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Manufacturing Indaba 2018

Facebook Zero

Social media is part of the very fabric of modern South African society and Facebook is major force within it. Facebook's prominence expanded significantly by the end of 2013 by overtaking Mxit to become the most popular social media platform in South Africa*. Facebook's use has grown by 38%, from 6.8 million active users in 2012 to approximately 9.4 million active users by the end of 2013*. Currently 93% of the top South African brands utilise Facebook as part of their marketing mix*.
The majority of brands measure their success on Facebook mostly by the number of fans their pages have, followed by the number of posts and comments associated with their pages*.

The end of organic reach

What would you say if I told you that in the future your brand's fans (or friends of your fans if fans like your content) would no longer be exposed to your content in the usual manner? I am referring to organic reach. Organic reach is defined as the people who are exposed to your brand's Facebook content, which was not the result of 'paid'. Organic reach surprisingly dropped to 16% in 2012. This trend continued in 2013 and as we speak it is sitting at 6%**. The news is worse for brands that have over 500,000 fans because their organic reach has plummeted to 2% now**. Facebook insiders have unofficially revealed that we should expect organic reach to reach 0% in the future, which I refer to as 'Facebook Zero'.

Facebook's initial appeal for marketers was the ability to build communities of fans, then maintain contact and to promote engagement using content published to fans' news feeds.

So, the possibility of achieving engagement on a large scale motivated many South African brands to invest vast amounts of money developing communities and always-on content.

Now with the end of organic reach in sight, what will be the fall-out for brands who use Facebook to connect with their communities? Will Facebook remain a driver of 'earned' conversation and word-of-mouth? Has Facebook evolved into simply another paid media channel? How should communities approach content and engagement going forward? I will share my insights regarding how South African brands can answer this new challenge.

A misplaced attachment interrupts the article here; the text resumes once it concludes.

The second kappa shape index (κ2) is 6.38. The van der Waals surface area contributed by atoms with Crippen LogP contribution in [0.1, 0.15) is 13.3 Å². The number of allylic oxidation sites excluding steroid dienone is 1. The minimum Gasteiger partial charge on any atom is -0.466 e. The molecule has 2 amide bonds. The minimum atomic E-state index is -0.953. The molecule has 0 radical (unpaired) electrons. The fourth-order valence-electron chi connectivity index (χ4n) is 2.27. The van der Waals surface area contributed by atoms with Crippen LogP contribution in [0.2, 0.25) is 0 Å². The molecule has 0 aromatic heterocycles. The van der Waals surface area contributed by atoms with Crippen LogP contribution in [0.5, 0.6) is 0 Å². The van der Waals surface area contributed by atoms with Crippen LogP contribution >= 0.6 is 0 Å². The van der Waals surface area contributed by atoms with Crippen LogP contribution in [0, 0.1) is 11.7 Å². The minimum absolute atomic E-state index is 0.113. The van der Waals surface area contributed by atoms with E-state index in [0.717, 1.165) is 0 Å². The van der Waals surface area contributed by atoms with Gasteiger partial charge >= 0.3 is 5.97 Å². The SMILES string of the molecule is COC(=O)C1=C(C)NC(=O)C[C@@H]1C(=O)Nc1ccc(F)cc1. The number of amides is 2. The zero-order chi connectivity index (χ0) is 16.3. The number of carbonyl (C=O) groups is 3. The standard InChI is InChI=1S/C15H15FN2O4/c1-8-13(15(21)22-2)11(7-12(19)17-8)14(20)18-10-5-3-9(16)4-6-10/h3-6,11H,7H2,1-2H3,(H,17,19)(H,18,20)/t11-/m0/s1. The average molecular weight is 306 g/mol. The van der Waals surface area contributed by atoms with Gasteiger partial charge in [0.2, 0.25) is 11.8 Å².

So what actions should you take?

• Hold a workshop with your community managers, editorial leaders, content team and brand leaders to determine how Facebook Zero affects your social strategy.
• Maintain a paid media budget to spend in small increments in order to ensure content reaches advocates and, when appropriate, your whole fan base.
• Develop a paid strategy to divide your existing community so as to effectively target content at advocates and fans who are genuinely interested in it.
• Make harder choices about what to publish. Be prepared to publish less often. Review, revise and refocus on your brand's key storytelling themes. Make sure that these themes deliver against your business objectives. You must be assertive - refuse to publish content that's off-theme, irrelevant or boring.
• Re-evaluate your day-parting strategy. You should publish less because better-targeted content may require that you experiment with different publishing times.
• Consider publishing content a number of times in different day-parts with slight variances. Depending on your audience and their consumption habits, you may be able to use this technique as a useful type of A/B testing to select which form of creative you should boost with 'paid'.
• Make sure that your social media strategy is 'platform neutral', which is derived from your business objectives. Don't be dependent on one particular platform.
• Make use of an editorial approach to content creation. Be sensitive to news and trends that are happening now. Be ready to react and respond appropriately.